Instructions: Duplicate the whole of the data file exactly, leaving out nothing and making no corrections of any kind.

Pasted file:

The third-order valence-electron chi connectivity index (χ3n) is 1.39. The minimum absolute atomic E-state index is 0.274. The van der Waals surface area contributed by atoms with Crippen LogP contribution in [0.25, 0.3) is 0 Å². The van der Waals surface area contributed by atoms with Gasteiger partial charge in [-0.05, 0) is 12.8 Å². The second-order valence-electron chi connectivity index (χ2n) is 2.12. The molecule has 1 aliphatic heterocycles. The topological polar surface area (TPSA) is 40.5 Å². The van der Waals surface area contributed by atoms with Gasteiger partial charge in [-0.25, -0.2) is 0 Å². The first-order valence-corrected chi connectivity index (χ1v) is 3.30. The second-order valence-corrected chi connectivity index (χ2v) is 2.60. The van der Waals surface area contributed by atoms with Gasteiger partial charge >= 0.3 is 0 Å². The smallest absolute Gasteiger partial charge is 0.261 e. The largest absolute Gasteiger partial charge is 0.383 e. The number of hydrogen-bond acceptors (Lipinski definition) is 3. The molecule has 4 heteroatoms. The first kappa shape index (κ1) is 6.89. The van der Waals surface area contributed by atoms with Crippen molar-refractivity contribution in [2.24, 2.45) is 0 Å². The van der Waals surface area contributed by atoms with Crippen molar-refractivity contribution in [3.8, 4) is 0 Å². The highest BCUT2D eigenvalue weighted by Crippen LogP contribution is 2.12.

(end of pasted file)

The third-order valence-electron chi connectivity index (χ3n) is 1.39. The minimum absolute atomic E-state index is 0.274. The van der Waals surface area contributed by atoms with Crippen LogP contribution in [0.25, 0.3) is 0 Å². The van der Waals surface area contributed by atoms with Gasteiger partial charge in [-0.05, 0) is 12.8 Å². The second-order valence-electron chi connectivity index (χ2n) is 2.12. The molecule has 1 aliphatic heterocycles. The topological polar surface area (TPSA) is 40.5 Å². The van der Waals surface area contributed by atoms with Gasteiger partial charge in [-0.25, -0.2) is 0 Å². The first-order valence-corrected chi connectivity index (χ1v) is 3.30. The second-order valence-corrected chi connectivity index (χ2v) is 2.60. The van der Waals surface area contributed by atoms with Gasteiger partial charge >= 0.3 is 0 Å². The smallest absolute Gasteiger partial charge is 0.261 e. The largest absolute Gasteiger partial charge is 0.383 e. The number of hydrogen-bond acceptors (Lipinski definition) is 3. The molecule has 4 heteroatoms. The first kappa shape index (κ1) is 6.89. The van der Waals surface area contributed by atoms with Crippen molar-refractivity contribution in [2.24, 2.45) is 0 Å². The van der Waals surface area contributed by atoms with Crippen molar-refractivity contribution in [3.8, 4) is 0 Å². The highest BCUT2D eigenvalue weighted by Crippen LogP contribution is 2.12.